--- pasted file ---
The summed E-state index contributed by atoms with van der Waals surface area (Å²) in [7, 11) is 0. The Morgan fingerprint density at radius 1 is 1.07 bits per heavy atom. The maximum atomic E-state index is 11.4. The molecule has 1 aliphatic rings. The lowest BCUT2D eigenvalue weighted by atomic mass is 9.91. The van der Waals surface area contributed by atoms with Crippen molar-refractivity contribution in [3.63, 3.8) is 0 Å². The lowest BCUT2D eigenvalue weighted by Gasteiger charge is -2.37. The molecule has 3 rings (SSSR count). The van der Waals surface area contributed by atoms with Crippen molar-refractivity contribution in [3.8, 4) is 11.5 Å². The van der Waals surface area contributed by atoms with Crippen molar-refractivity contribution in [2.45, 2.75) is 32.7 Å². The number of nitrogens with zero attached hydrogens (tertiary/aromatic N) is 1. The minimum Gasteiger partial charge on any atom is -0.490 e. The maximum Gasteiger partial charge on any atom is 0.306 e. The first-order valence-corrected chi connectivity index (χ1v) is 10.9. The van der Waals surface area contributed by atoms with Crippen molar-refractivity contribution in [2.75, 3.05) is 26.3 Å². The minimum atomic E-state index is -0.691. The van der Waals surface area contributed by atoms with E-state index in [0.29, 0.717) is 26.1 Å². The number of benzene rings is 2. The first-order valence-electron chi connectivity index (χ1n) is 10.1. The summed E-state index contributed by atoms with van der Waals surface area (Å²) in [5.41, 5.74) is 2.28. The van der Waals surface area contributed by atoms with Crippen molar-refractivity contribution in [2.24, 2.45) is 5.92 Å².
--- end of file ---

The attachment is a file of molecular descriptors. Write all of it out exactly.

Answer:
The summed E-state index contributed by atoms with van der Waals surface area (Å²) in [7, 11) is 0. The Morgan fingerprint density at radius 1 is 1.07 bits per heavy atom. The maximum atomic E-state index is 11.4. The molecule has 1 aliphatic rings. The lowest BCUT2D eigenvalue weighted by atomic mass is 9.91. The van der Waals surface area contributed by atoms with Crippen molar-refractivity contribution in [3.63, 3.8) is 0 Å². The lowest BCUT2D eigenvalue weighted by Gasteiger charge is -2.37. The molecule has 3 rings (SSSR count). The van der Waals surface area contributed by atoms with Crippen molar-refractivity contribution in [3.8, 4) is 11.5 Å². The van der Waals surface area contributed by atoms with Crippen molar-refractivity contribution in [2.45, 2.75) is 32.7 Å². The number of nitrogens with zero attached hydrogens (tertiary/aromatic N) is 1. The minimum Gasteiger partial charge on any atom is -0.490 e. The maximum Gasteiger partial charge on any atom is 0.306 e. The first-order valence-corrected chi connectivity index (χ1v) is 10.9. The van der Waals surface area contributed by atoms with Crippen molar-refractivity contribution in [2.75, 3.05) is 26.3 Å². The minimum atomic E-state index is -0.691. The van der Waals surface area contributed by atoms with E-state index in [0.29, 0.717) is 26.1 Å². The number of benzene rings is 2. The first-order valence-electron chi connectivity index (χ1n) is 10.1. The summed E-state index contributed by atoms with van der Waals surface area (Å²) in [5.41, 5.74) is 2.28. The van der Waals surface area contributed by atoms with Crippen molar-refractivity contribution in [2.24, 2.45) is 5.92 Å².